An extract from St. Chrysostom's Fifth Homily, Περι Ακαταληπτου, tom. vi., pages 417, 418. Edit. Savil.
Of the titles which are attributed to the Deity, some are common and some particular; the common denote the indivisibility of the Divine essence; the particular characterize the personality of the hypostases. Thus, the names of Father and of Son appertain each to its peculiar hypostasis; but the names of God and of Lord are common to both. Since the Scripture has applied the appellation of God to all the persons of the Trinity, it was needful also to make use of a distinguishing appellation, that we might know which person it was speaking, and not run into the error of Sabellius. For that the name God is not greater than that of Lord, nor the name Lord inferior to that of God, is manifest from hence: in every part of the Old Testament the Father is styled Lord, The LORD thy God. Again: There is one LORD. And again: Thou shalt worship the LORD thy God, and Him only shalt thou serve. And again: Great is our LORD, and mighty is his power. 'And again: Let them know that thy name is LORD; Thou only art the highest over all the earth. Now, if the name LORD be inferior to that of GOD, and consequently unworthy of the Divine essence, it should not have been said, Let them know that thy name is LORD. Again: if the name of GOD be greater and more venerable than that of Lord, the Son, who according to them is an inferior being, should not have been addressed by a name appropriated to the Father, and which was his own peculiar title; but far otherwise is the case, for neither is the Son of a lower nature than the Father, nor is the name of Lord inferior to that of God. Wherefore, with regard to the Father and the Son, the Scripture uses, indiscriminately, the self-same appellations.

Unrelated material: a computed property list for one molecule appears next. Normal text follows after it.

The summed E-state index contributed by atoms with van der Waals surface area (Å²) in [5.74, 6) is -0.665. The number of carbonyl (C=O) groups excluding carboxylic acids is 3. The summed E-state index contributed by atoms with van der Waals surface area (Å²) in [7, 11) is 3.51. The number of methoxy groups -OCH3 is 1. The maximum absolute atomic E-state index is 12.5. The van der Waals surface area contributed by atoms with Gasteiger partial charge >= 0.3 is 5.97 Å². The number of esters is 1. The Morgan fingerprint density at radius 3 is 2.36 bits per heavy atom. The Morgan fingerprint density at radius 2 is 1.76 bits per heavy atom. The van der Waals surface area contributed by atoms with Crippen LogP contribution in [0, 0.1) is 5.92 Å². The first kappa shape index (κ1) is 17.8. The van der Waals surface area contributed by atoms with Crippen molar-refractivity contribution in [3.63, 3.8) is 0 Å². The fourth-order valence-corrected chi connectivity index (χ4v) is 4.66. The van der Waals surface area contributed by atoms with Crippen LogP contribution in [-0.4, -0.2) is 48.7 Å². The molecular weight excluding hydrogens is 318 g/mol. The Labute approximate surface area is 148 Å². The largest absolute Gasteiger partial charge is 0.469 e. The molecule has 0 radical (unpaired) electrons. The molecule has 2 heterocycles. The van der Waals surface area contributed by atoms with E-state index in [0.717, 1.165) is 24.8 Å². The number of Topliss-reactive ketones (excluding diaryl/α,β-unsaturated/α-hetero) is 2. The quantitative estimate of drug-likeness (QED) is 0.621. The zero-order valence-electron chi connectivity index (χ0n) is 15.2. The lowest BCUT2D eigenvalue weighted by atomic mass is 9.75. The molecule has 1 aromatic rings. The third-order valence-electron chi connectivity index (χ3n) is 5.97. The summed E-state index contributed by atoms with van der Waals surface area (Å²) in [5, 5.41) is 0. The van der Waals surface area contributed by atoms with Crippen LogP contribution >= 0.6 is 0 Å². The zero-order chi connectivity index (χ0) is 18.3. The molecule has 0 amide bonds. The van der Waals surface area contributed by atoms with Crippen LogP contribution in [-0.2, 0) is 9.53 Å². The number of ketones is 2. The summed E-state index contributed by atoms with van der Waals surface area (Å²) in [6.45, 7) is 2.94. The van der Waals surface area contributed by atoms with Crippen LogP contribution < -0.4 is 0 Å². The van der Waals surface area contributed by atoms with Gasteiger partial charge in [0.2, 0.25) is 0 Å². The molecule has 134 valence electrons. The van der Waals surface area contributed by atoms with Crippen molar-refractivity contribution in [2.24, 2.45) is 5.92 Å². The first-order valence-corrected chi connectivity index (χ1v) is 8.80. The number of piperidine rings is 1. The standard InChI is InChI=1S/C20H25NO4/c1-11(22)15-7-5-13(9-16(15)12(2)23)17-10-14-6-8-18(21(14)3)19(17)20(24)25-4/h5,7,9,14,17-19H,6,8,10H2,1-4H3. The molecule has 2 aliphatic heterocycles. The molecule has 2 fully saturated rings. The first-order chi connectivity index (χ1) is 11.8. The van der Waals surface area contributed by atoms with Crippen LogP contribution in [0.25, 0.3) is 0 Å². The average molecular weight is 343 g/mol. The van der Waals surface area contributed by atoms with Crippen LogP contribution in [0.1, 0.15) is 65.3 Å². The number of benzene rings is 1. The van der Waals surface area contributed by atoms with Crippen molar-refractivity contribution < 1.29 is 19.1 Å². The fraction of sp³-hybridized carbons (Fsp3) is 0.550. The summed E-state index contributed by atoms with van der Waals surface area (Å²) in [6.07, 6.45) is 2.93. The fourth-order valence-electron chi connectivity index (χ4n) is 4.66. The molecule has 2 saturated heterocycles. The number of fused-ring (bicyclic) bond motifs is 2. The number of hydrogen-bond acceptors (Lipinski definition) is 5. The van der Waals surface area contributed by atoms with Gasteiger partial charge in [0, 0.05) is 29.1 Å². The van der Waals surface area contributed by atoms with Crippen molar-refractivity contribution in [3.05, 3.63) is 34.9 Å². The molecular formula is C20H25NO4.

"Having laid before you the passages wherein the Father is called LORD, it is necessary to adduce those passages wherein the Son is styled God. Behold, a virgin shall conceive, and shall bear a son, and they shall call his name EMANUEL; which signifies, GOD is with us. We now perceive that the name of Lord is given to the Father, and that of God unto the Son; for, as in the other place it is said: Let them know that thy name is Lord; so here it saith, They shall call his name EMANUEL. And again: A child is born to us, and a son is given to us, and his name is called The Angel of high counsels, The great and mighty GOD. And here observe the cautious prudence and spiritual wisdom of the prophetic writers; for when they are speaking of the great and mighty God, lest they should seem to be speaking of the Father, they make the most particular mention of the miraculous conception. It is evident, at once, that the Father was not born of a virgin, and did not become a little child. Again, another of the prophets somewhere saith, This is our GOD. But concerning whom doth he say it? Is it of the Father? By no means; for he also alludes to the miraculous economy. Having said, This is our GOD, he adds, He explored the way of knowledge, and gave it to Jacob his child, and to Israel his well loved. After this he was seen upon the earth, and he dwelt among men. Paul also writes: Of whom, as to the flesh, is Christ, who is over all, GOD blessed for evermore. Again: No fornicator or covetous man hath any inheritance in the kingdom of the Christ and GOD. And again: The glorious appearance of the GREAT GOD and Saviour of us, Jesus Christ. John likewise calls him by the same name, for he says, In the beginning was the Word, and the Word was with GOD, and the Word was GOD.